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Sunday, October 21, 2018

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Last February, Astro Teller, the director of Google's (GOOG) secretive research lab, Google X, went to seek approval from Chief Executive Officer Larry Page for an unlikely acquisition. Teller was proposing that Google buy Makani Power, a startup that develops wind turbines mounted on unmanned, fixed-wing aircraft tethered to the ground like a kite. The startup, Teller told Page, was seeing promising results, and, he added proudly, its prototypes had survived all recent tests intact.

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Page approved Google X's acquisition of Makani, which was being completed for an undisclosed amount at press time. He also had a demand. "He said we could have the budget and the people to go do this," Teller says, "but that we had to make sure to crash at least five of the devices in the near future."

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This has to be one of the most surreal, psychedelic and fun forms of public transport. The Tunnel connects East Nanjin Rd on the Bund, and Pudong near the Oriental Pearl TV Tower, running under the Huangpu river in Shanghai, China. It's a psychedelic trip in a glass capsule along the 647-meter flashing, strobing tunnel.

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Apple's iPhone and its rivals may have introduced touchscreens to the masses, but now a raft of technologies promise to change the way we interact with computers forever.

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It is a similar story with computers. Take Microsoft's new Windows 8 operating system, due to be launched by the end of 2012. Its colourful, tile-laden start screen may look startlingly different to older versions of Windows, but beneath the eye candy it's still heavily reliant on the keyboard and mouse. In fact, with one or two notable exceptions, it is striking just how little the way we interact with computers has changed in the last few decades. "The keyboard and mouse are certainly a hard act to follow," says George Fitzmaurice, head of user interface research for US software maker Autodesk. But, despite an apparent lack of apparent novelty in the majority of interfaces of today's mass market devices, there are plenty of ideas in the pipeline.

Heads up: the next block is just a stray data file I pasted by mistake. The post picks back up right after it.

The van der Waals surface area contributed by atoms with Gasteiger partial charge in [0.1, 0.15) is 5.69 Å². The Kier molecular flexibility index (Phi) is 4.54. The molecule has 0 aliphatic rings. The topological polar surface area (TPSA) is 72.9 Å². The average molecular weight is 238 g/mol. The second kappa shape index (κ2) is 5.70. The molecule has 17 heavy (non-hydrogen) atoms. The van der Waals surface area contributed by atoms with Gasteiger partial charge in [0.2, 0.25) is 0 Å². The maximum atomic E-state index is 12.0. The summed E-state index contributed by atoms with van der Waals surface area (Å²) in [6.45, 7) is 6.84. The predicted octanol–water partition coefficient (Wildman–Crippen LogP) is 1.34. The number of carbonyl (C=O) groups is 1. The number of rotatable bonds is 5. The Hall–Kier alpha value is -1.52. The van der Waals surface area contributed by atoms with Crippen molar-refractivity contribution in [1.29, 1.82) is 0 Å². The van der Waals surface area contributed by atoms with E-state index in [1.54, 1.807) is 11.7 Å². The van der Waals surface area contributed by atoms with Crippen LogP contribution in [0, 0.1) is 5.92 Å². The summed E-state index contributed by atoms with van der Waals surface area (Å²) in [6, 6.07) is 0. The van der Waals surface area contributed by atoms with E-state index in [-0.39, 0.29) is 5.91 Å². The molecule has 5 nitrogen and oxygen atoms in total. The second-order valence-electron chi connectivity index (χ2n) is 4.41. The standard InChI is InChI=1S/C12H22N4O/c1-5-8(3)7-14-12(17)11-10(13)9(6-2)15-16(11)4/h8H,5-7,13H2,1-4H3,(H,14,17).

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A trans-Atlantic journey of just sixty minutes has been promised since the dawn of supersonic flight, but is it now closer to reality?

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The US Air Force has said an attempt to fly its hypersonic jet Waverider at Mach 6 (3,600mph; 5795km/h) failed.  In late September, a secretive experimental vehicle roared into the clear blue skies above a military base deep within the Arctic Circle in Norway. As the sleek, rocket approached its target altitude of 350km (218 miles), it began to arc back to earth, gradually accelerating to so-called hypersonic speeds of up to Mach 8 – about 9,800km/h (6,100 mph).

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The latest version of Apple's increasingly universally accepted cellular phone will be available for purchase worldwide starting on September 28, 2012.

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In addition to all its suddenly old features, the new model includes updates for live-in computer aide Siri, a new operating system and a wider screen.  The new iPhone is 18% thinner and 20% lighter than the iPhone 4S. However, it does not feature an NFC (near field communication) chip to allow it to make touch-less payments.